Author Archive: directorifi
I have heard some say that “forgiveness is a decision.” By that they mean a person decides to be good to the one who was unfair. Is this what forgiving another person is?
Actually, no, forgiveness is not only a decision to be good to the one who was unfair. Forgiveness is a moral virtue and as Aristotle tells us, all moral virtues are more complex than only the cognitive process of making a decision. All moral virtues also include the motivation to do good, the feelings of goodness, and behaviors that express that goodness. To call forgiveness only a decision is to engage in the logical fallacy of reductionism, making forgiveness less than what it actually is.
What advice do you have for parents when there are conflicts between siblings? What are the dangers to be avoided?
Sometimes, when parents want the children to forgive one another, the parent engages in a superficial ritual such as this:
“What do you say?” (directed toward the one who acted unjustly).
The parent waits for the words, “I am sorry.”
The parent then asks the one who was hurt by the other, “Now what do you say?”
The parent waits of the words, “I forgive you.”
Parents have to be careful that they do not equate forgiveness, in the children’s minds, with a language-ritual of “sorry” and “I forgive.” This is the case because forgiveness originates in the heart and the one who was treated badly might need a cooling-off period. It is best if the children are drawn both to forgiveness and to being forgiven rather than being forced into these.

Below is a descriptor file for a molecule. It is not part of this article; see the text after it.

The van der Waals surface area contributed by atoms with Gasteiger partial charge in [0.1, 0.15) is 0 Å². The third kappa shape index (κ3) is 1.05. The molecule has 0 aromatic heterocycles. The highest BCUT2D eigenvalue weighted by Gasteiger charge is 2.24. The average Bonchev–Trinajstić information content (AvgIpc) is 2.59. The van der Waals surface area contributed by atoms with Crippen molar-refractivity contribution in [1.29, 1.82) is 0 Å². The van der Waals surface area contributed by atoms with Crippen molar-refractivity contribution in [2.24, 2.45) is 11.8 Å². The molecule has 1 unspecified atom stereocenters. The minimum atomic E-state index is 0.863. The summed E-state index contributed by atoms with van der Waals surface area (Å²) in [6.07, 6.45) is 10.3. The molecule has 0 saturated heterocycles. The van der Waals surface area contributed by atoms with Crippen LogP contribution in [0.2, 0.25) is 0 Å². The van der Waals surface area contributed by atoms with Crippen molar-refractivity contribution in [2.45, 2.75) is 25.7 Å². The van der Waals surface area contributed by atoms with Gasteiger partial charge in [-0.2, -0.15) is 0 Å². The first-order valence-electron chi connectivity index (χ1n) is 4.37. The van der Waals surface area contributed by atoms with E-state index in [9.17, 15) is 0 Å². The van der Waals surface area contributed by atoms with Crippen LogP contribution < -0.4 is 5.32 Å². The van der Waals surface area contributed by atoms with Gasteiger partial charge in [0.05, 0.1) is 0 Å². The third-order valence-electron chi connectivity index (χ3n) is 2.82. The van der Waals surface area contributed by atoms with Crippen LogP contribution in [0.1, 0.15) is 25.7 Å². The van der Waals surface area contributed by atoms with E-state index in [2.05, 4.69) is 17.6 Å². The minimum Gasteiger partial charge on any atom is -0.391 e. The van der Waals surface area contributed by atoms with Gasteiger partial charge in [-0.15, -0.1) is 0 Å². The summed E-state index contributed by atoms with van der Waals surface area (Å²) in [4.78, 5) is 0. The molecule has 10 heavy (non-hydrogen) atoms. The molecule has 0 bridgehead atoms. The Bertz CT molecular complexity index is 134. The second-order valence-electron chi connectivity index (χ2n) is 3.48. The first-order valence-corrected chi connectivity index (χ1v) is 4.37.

Suppose that of your 20 guideposts in your Process Model of Forgiveness, you had to eliminate one of them. Which would that be?
I would prefer to keep all 20. Yet, since you asked, I probably would eliminate the first guidepost, the one that asks people if they have been denying their anger. Even if they had been denying the anger, this tends to lessen as people come to realize that they have a safety net for that anger, and that safety net is forgiveness. So, even if a person was denying anger, this tends to fade away as people courageously confront the amount of anger that they have been carrying in their heart, in preparation for forgiving the one who acted unjustly.
Yes, here is the reference to a successful forgiveness education program in Northern Ireland in which parents taught forgiveness education to their children:
Magnuson, C. M., Enright, R. D., Fulmer, B., & Magnuson, K. A. (2009). Waging Peace in Belfast-IV Journal of Research in Education, 19, 57-65.
I actually cannot think of even one atrocity in which no one would forgive. I know a person who forgave the Nazis who imprisoned her during World War II. I know a person who forgave the murderer of her 7-year-old daughter. It is not the situation per se that is at issue here. Instead, it is the heart of the ones who have been crushed by the injustice. I have been amazed at the resilience of the human heart in forgiveness. We need to realize that forgiveness in these dire circumstances are the free will choices of those who forgive. We must not condemn those who would not forgive.